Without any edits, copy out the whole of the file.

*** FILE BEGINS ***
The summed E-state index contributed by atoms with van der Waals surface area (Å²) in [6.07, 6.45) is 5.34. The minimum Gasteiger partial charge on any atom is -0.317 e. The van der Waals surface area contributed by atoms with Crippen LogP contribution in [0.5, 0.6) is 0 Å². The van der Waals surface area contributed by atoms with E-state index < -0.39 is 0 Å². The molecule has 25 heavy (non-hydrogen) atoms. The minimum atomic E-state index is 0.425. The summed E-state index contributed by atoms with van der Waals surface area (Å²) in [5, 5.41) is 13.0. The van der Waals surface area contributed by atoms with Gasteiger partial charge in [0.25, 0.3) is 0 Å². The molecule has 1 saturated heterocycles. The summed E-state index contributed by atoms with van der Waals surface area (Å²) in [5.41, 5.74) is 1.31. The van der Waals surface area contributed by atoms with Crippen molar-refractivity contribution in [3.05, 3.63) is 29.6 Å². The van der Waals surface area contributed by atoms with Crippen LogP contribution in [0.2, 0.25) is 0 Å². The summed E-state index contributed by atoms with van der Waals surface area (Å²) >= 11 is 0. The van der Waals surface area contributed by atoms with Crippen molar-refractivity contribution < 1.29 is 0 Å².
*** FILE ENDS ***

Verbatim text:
The summed E-state index contributed by atoms with van der Waals surface area (Å²) in [6.07, 6.45) is 5.34. The minimum Gasteiger partial charge on any atom is -0.317 e. The van der Waals surface area contributed by atoms with Crippen LogP contribution in [0.5, 0.6) is 0 Å². The van der Waals surface area contributed by atoms with E-state index < -0.39 is 0 Å². The molecule has 25 heavy (non-hydrogen) atoms. The minimum atomic E-state index is 0.425. The summed E-state index contributed by atoms with van der Waals surface area (Å²) in [5, 5.41) is 13.0. The van der Waals surface area contributed by atoms with Gasteiger partial charge in [0.25, 0.3) is 0 Å². The molecule has 1 saturated heterocycles. The summed E-state index contributed by atoms with van der Waals surface area (Å²) in [5.41, 5.74) is 1.31. The van der Waals surface area contributed by atoms with Crippen molar-refractivity contribution in [3.05, 3.63) is 29.6 Å². The van der Waals surface area contributed by atoms with Crippen LogP contribution in [0.2, 0.25) is 0 Å². The summed E-state index contributed by atoms with van der Waals surface area (Å²) >= 11 is 0. The van der Waals surface area contributed by atoms with Crippen molar-refractivity contribution < 1.29 is 0 Å².